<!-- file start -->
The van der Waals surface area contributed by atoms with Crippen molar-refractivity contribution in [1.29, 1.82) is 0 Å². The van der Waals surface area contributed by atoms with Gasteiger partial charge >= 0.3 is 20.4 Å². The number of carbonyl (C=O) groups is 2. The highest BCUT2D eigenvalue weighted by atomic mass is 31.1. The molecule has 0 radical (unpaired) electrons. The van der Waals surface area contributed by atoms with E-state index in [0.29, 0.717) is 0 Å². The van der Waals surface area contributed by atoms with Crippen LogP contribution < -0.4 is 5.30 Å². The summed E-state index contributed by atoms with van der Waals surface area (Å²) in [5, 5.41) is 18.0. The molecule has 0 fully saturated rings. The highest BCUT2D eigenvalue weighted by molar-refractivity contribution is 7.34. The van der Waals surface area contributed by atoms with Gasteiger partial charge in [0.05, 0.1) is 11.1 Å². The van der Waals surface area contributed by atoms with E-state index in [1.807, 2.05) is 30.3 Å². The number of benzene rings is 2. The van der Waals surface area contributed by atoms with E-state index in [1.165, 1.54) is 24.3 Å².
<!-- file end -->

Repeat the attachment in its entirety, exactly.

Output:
The van der Waals surface area contributed by atoms with Crippen molar-refractivity contribution in [1.29, 1.82) is 0 Å². The van der Waals surface area contributed by atoms with Gasteiger partial charge >= 0.3 is 20.4 Å². The number of carbonyl (C=O) groups is 2. The highest BCUT2D eigenvalue weighted by atomic mass is 31.1. The molecule has 0 radical (unpaired) electrons. The van der Waals surface area contributed by atoms with E-state index in [0.29, 0.717) is 0 Å². The van der Waals surface area contributed by atoms with Crippen LogP contribution < -0.4 is 5.30 Å². The summed E-state index contributed by atoms with van der Waals surface area (Å²) in [5, 5.41) is 18.0. The molecule has 0 fully saturated rings. The highest BCUT2D eigenvalue weighted by molar-refractivity contribution is 7.34. The van der Waals surface area contributed by atoms with Gasteiger partial charge in [0.05, 0.1) is 11.1 Å². The van der Waals surface area contributed by atoms with E-state index in [1.807, 2.05) is 30.3 Å². The number of benzene rings is 2. The van der Waals surface area contributed by atoms with E-state index in [1.165, 1.54) is 24.3 Å².